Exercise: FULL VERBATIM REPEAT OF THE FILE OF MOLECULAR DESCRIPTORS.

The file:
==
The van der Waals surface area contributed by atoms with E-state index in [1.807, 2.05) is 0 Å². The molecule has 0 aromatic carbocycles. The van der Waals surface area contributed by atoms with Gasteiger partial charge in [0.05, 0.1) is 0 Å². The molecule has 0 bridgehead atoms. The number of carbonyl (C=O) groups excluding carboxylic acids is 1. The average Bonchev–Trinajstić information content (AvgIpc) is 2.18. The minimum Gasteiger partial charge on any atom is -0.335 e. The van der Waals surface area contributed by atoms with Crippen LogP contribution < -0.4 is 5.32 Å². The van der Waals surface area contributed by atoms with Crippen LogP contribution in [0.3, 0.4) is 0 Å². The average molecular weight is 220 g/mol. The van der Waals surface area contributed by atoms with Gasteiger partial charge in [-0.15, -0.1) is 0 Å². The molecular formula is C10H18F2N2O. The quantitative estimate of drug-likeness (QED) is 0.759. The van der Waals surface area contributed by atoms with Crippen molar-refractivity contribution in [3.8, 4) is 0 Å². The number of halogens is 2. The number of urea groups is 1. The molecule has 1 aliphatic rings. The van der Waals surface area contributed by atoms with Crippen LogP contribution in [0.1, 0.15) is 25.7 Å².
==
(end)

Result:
The van der Waals surface area contributed by atoms with E-state index in [1.807, 2.05) is 0 Å². The molecule has 0 aromatic carbocycles. The van der Waals surface area contributed by atoms with Gasteiger partial charge in [0.05, 0.1) is 0 Å². The molecule has 0 bridgehead atoms. The number of carbonyl (C=O) groups excluding carboxylic acids is 1. The average Bonchev–Trinajstić information content (AvgIpc) is 2.18. The minimum Gasteiger partial charge on any atom is -0.335 e. The van der Waals surface area contributed by atoms with Crippen LogP contribution < -0.4 is 5.32 Å². The van der Waals surface area contributed by atoms with Crippen LogP contribution in [0.3, 0.4) is 0 Å². The average molecular weight is 220 g/mol. The van der Waals surface area contributed by atoms with Gasteiger partial charge in [-0.15, -0.1) is 0 Å². The molecular formula is C10H18F2N2O. The quantitative estimate of drug-likeness (QED) is 0.759. The van der Waals surface area contributed by atoms with Crippen molar-refractivity contribution in [3.8, 4) is 0 Å². The number of halogens is 2. The number of urea groups is 1. The molecule has 1 aliphatic rings. The van der Waals surface area contributed by atoms with Crippen LogP contribution in [0.1, 0.15) is 25.7 Å².